During temperature extremes, both hot and cold, bobwhite became very selective to specific vegetation types. Shrub cover was strongly selected for during these periods. During the extreme cold periods (nearing 0 F), bobwhite used sand plum primarily, but survival was still reduced during these cold temperatures. During the extreme hot periods (nearing 100 F), sumac became the predominate vegetation used, but survival was not reduced. Therefore, it was determined bobwhite survival was most limited during times of extreme cold temperatures. This work emphasizes the need for variable vegetation structure and composition to help buffer the effect of extreme weather events on bobwhite habitat use and survival. In other words, what bobwhite use as habitat varies depending on the weather conditions. Further, bobwhite use of shrub patches decreased as the patch size of the shrubs exceeded approximately 5 acres, suggesting management practices that break up large patches of shrub into smaller patches may increase quail use.
At Packsaddle Wildlife Management Area, from November through February during the years 2015 through 2017, 157 winter bobwhite night roost locations were found and 37 percent were in shinnery oak, 32 percent in grass cover, 17 percent in forb cover and 13 percent in other woody cover. When compared to what was available across the Wildlife Management Area, roost sites had 8 percent more woody cover, 14 percent more bare ground and 13 percent less grass cover, indicating the importance of shrubs for roosting quail. Roost sites also had denser foliage compared to random locations. Bobwhite did not show selection for certain slopes or aspects. Of the 17 bobwhite coveys tracked intensively every 30 minutes from mid-afternoon until after sunset and subsequently located at night roost, none settled down to roost before sunset. Further, the movement activity of coveys did not differ during the 2 hours prior to sunset indicating that coveys did not alter their movement activity prior to sunset. Additionally, during nights when temperatures were less than 32 F and nights when temperatures were more than 50 F, roost sites were better at moderating temperature than random locations across the Wildlife Management Area. This indicates that during both colder and warmer nights, selection of roost locations may be related to temperature regulation, while during moderate weather temperature at roost locations may be less important.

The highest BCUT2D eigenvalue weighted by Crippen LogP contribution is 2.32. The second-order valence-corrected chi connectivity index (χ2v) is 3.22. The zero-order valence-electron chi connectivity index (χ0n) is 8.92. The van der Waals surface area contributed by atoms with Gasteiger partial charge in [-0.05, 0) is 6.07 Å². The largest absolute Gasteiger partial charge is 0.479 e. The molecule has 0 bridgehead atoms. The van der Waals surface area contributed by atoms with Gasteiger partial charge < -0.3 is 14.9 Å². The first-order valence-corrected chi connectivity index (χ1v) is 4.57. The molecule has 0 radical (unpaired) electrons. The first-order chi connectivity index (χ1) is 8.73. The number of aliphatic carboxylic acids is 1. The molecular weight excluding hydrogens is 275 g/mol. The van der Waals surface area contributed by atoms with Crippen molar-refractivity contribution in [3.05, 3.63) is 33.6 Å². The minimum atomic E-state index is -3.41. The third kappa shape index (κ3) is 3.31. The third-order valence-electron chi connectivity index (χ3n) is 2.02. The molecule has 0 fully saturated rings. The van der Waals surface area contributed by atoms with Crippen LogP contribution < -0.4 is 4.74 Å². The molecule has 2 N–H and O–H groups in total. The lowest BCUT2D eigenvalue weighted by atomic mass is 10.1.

Figure 4. Open ground with lots of forbs (foreground) and scattered patches of shrubs (background) allows quail broods to feed in the cool of the day and find cover from the hot sun in the afternoon.
Water and Quail